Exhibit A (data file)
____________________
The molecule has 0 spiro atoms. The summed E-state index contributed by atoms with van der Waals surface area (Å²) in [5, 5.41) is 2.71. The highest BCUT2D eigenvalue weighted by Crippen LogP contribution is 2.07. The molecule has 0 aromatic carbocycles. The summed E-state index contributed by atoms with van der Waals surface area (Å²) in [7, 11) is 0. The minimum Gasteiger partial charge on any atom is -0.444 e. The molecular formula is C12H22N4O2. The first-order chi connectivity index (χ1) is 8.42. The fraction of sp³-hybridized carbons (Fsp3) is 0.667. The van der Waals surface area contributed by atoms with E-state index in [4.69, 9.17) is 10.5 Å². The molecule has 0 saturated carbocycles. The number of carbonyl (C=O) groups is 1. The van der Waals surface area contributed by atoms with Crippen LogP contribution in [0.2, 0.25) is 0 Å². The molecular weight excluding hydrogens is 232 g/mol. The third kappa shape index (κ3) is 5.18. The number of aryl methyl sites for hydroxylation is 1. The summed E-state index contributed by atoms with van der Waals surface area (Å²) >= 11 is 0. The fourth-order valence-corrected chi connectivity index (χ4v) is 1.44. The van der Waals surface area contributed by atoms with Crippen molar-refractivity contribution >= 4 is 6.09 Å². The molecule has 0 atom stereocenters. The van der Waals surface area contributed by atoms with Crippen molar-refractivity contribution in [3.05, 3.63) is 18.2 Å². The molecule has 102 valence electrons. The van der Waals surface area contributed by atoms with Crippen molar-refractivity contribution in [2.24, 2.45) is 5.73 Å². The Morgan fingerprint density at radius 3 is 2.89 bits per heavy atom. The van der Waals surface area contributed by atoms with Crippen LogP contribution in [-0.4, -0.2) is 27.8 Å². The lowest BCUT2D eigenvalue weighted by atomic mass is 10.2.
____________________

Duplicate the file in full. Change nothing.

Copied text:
The molecule has 0 spiro atoms. The summed E-state index contributed by atoms with van der Waals surface area (Å²) in [5, 5.41) is 2.71. The highest BCUT2D eigenvalue weighted by Crippen LogP contribution is 2.07. The molecule has 0 aromatic carbocycles. The summed E-state index contributed by atoms with van der Waals surface area (Å²) in [7, 11) is 0. The minimum Gasteiger partial charge on any atom is -0.444 e. The molecular formula is C12H22N4O2. The first-order chi connectivity index (χ1) is 8.42. The fraction of sp³-hybridized carbons (Fsp3) is 0.667. The van der Waals surface area contributed by atoms with E-state index in [4.69, 9.17) is 10.5 Å². The molecule has 0 saturated carbocycles. The number of carbonyl (C=O) groups is 1. The van der Waals surface area contributed by atoms with Crippen LogP contribution in [0.2, 0.25) is 0 Å². The molecular weight excluding hydrogens is 232 g/mol. The third kappa shape index (κ3) is 5.18. The number of aryl methyl sites for hydroxylation is 1. The summed E-state index contributed by atoms with van der Waals surface area (Å²) >= 11 is 0. The fourth-order valence-corrected chi connectivity index (χ4v) is 1.44. The van der Waals surface area contributed by atoms with Crippen molar-refractivity contribution >= 4 is 6.09 Å². The molecule has 0 atom stereocenters. The van der Waals surface area contributed by atoms with Crippen molar-refractivity contribution in [3.05, 3.63) is 18.2 Å². The molecule has 102 valence electrons. The van der Waals surface area contributed by atoms with Crippen molar-refractivity contribution in [2.24, 2.45) is 5.73 Å². The Morgan fingerprint density at radius 3 is 2.89 bits per heavy atom. The van der Waals surface area contributed by atoms with Crippen LogP contribution in [-0.4, -0.2) is 27.8 Å². The lowest BCUT2D eigenvalue weighted by atomic mass is 10.2.